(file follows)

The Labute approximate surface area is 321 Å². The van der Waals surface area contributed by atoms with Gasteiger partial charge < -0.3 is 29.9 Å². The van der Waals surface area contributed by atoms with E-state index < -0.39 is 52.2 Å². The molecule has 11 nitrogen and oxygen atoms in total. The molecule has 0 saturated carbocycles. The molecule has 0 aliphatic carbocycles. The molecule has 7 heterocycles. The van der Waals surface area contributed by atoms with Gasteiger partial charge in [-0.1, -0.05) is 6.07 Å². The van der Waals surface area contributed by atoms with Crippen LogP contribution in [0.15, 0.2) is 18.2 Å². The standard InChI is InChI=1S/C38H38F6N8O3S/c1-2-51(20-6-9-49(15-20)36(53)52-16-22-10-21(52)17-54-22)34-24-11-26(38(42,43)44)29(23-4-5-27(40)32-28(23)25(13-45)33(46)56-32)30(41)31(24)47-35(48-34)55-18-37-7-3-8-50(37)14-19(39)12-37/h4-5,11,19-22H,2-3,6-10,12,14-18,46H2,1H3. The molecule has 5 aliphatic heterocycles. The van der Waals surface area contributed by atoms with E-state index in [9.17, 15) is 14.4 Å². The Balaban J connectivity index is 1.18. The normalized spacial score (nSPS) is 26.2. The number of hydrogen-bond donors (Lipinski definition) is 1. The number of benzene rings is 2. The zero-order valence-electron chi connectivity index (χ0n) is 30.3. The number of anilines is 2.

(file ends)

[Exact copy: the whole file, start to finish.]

The Labute approximate surface area is 321 Å². The van der Waals surface area contributed by atoms with Gasteiger partial charge < -0.3 is 29.9 Å². The van der Waals surface area contributed by atoms with E-state index < -0.39 is 52.2 Å². The molecule has 11 nitrogen and oxygen atoms in total. The molecule has 0 saturated carbocycles. The molecule has 0 aliphatic carbocycles. The molecule has 7 heterocycles. The van der Waals surface area contributed by atoms with Gasteiger partial charge in [-0.1, -0.05) is 6.07 Å². The van der Waals surface area contributed by atoms with Crippen LogP contribution in [0.15, 0.2) is 18.2 Å². The standard InChI is InChI=1S/C38H38F6N8O3S/c1-2-51(20-6-9-49(15-20)36(53)52-16-22-10-21(52)17-54-22)34-24-11-26(38(42,43)44)29(23-4-5-27(40)32-28(23)25(13-45)33(46)56-32)30(41)31(24)47-35(48-34)55-18-37-7-3-8-50(37)14-19(39)12-37/h4-5,11,19-22H,2-3,6-10,12,14-18,46H2,1H3. The molecule has 5 aliphatic heterocycles. The van der Waals surface area contributed by atoms with E-state index in [9.17, 15) is 14.4 Å². The Balaban J connectivity index is 1.18. The normalized spacial score (nSPS) is 26.2. The number of hydrogen-bond donors (Lipinski definition) is 1. The number of benzene rings is 2. The zero-order valence-electron chi connectivity index (χ0n) is 30.3. The number of anilines is 2.